Objective: to continuously monitor oxygen saturation by pulse oximeter (SpO2) and assess the development of acute mountain sickness (AMS) using the Lake Louise Score (LLS) during ascent from 1154 m to 4559 m in 2 groups of subjects. Ten moderate altitude residents (≥1000-≤2500 m, MAR) and 34 low altitude residents (LAR). MAR are reported to have a lower incidence of AMS during ascent to higher altitudes compared with LAR. Whether this is related to higher SpO2 is still open to debate. Methods: Seventy subjects were recruited; 24-hour SpO2 monitoring with finger pulse oximetry was performed. All subjects rode a cable car from 1154 m to 3275 m and then climbed to 3647 m where 60 subjects (LAR) overnighted. The second day, 34/60 LAR reached the highest altitude. Ten subjects permanently living between 1100-1400 m (MAR) climbed directly to 4559 m without an overnight stop. Results: One LAR was excluded from the analysis as he performed a pre-acclimatization. We compared data of 10 MAR with data of 33 LAR who reached 4559 m. Two MAR had LLS =3 and 8 scored <3. Six LAR had an LLS of 3-4, 8 scored ≥5 and 19 scored <3. SpO2 monitoring showed higher mean SpO2 in MAR during ascent above 3600 m compared to LAR (MAR 79.1±4% vs LAR 75.5±5%; ANOVA, P=0.03). Conclusions: The results of this preliminary study suggest that residence at moderate altitude allows maintenance of higher SpO2 and reduced risk of developing AMS during rapid ascent to higher altitude.

Residence at moderate versus low altitude is effective at maintaining higher oxygen saturation during exercise and reducing acute mountain sickness following fast ascent to 4559 m

BERNARDI, Eva;POMIDORI, Luca;COGO, Annaluisa
2017

Abstract

Objective: to continuously monitor oxygen saturation by pulse oximeter (SpO2) and assess the development of acute mountain sickness (AMS) using the Lake Louise Score (LLS) during ascent from 1154 m to 4559 m in 2 groups of subjects. Ten moderate altitude residents (≥1000-≤2500 m, MAR) and 34 low altitude residents (LAR). MAR are reported to have a lower incidence of AMS during ascent to higher altitudes compared with LAR. Whether this is related to higher SpO2 is still open to debate. Methods: Seventy subjects were recruited; 24-hour SpO2 monitoring with finger pulse oximetry was performed. All subjects rode a cable car from 1154 m to 3275 m and then climbed to 3647 m where 60 subjects (LAR) overnighted. The second day, 34/60 LAR reached the highest altitude. Ten subjects permanently living between 1100-1400 m (MAR) climbed directly to 4559 m without an overnight stop. Results: One LAR was excluded from the analysis as he performed a pre-acclimatization. We compared data of 10 MAR with data of 33 LAR who reached 4559 m. Two MAR had LLS =3 and 8 scored <3. Six LAR had an LLS of 3-4, 8 scored ≥5 and 19 scored <3. SpO2 monitoring showed higher mean SpO2 in MAR during ascent above 3600 m compared to LAR (MAR 79.1±4% vs LAR 75.5±5%; ANOVA, P=0.03). Conclusions: The results of this preliminary study suggest that residence at moderate altitude allows maintenance of higher SpO2 and reduced risk of developing AMS during rapid ascent to higher altitude.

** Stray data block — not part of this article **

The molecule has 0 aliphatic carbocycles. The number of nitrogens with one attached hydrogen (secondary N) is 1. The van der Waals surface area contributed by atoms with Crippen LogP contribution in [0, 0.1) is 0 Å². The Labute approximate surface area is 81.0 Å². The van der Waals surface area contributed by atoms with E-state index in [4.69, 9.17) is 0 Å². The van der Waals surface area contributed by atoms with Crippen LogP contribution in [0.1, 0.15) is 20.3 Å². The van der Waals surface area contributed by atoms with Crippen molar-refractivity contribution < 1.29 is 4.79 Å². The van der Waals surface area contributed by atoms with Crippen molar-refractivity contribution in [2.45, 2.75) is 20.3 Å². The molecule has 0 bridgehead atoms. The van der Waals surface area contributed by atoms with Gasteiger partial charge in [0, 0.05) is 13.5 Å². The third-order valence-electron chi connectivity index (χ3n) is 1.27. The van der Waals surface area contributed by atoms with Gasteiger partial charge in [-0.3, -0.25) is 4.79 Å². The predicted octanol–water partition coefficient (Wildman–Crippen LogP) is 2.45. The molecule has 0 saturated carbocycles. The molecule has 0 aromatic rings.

Bernardi, Eva; Pomidori, Luca; Davide, Cavallari; Gaia, Mandolesi; Cogo, Annaluisa
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Utilizza questo identificativo per citare o creare un link a questo documento: https://hdl.handle.net/11392/2368616
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